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Role of Plant Growth-Promoting Rhizobacteria (PGPR) in the Improvement of Vegetable Crop Production Under Stress Conditions

Chapter

Abstract

Biotic and abiotic stresses are major constrains to agricultural production. Among abiotic stress, drought and salinity are the major environmental factors limiting growth and productivity of many crops including vegetables, particularly in arid and semiarid areas of the world. Abiotic stress causes more than 50% average yield loss worldwide. Globally, demand for vegetables is increasing, and this has boosted the vegetable production in recent times. The substantial increase in production of key vegetables such as tomato, onion, cucumber, eggplant, cauliflower, pepper, lettuce, carrot, and spinach has been recorded. However, vegetables are generally considered more vulnerable than staple crops to stressful environmental conditions including extremes of temperature, drought, salinity, water logging, mineral nutrient excess and deficiency, and changes in soil pH which are likely to be exacerbated by the prevalent climatic change in many parts of the world. Plant growth under stress conditions on the contrary may be enhanced by the application of microbial inoculation including plant growth-promoting rhizobacteria (PGPR). These microbes promote plant growth by regulating nutritional and hormonal balance, producing plant growth regulators, solubilizing nutrients, and inducing resistance against plant pathogens. In addition to their interactions with plants, these microbes exhibit synergistic as well as antagonistic interactions with other soil microbiota. These interactions are vital to maintain soil fertility and concurrently the growth and development of vegetables under stress conditions. The present literature comprehensively discusses recent developments on the effectiveness of PGPR in enhancing vegetable growth under stressful environments.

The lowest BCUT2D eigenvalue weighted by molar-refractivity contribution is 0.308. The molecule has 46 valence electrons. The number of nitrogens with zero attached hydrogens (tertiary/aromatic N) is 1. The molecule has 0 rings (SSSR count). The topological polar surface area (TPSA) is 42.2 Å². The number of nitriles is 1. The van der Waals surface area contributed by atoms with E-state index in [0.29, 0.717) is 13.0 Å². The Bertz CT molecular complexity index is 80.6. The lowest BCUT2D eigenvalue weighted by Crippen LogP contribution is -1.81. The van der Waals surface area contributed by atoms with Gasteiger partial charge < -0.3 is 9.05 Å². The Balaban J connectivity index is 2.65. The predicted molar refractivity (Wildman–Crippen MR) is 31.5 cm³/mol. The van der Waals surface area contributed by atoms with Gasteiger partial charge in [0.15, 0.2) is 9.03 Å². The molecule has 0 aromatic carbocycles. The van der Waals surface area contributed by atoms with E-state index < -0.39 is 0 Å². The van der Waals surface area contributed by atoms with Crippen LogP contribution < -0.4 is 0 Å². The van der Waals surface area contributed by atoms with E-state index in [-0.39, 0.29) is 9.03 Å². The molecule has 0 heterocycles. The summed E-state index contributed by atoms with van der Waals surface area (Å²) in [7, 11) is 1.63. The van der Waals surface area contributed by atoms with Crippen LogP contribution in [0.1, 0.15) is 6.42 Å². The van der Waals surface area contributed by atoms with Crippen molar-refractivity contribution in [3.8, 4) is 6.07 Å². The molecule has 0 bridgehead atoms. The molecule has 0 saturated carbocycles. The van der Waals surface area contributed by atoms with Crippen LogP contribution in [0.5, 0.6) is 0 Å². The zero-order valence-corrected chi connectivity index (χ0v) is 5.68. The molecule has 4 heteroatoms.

Keywords

Abiotic Biotic stress Drought Salinity PGPR Vegetables 

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Copyright information

© Springer International Publishing AG 2017

Authors and Affiliations

  1. 1.Department of Microbiology, Centre for Post Graduate StudiesJain UniversityBangaloreIndia
  2. 2.Department of MicrobiologyAcharya Bangalore B SchoolBangaloreIndia

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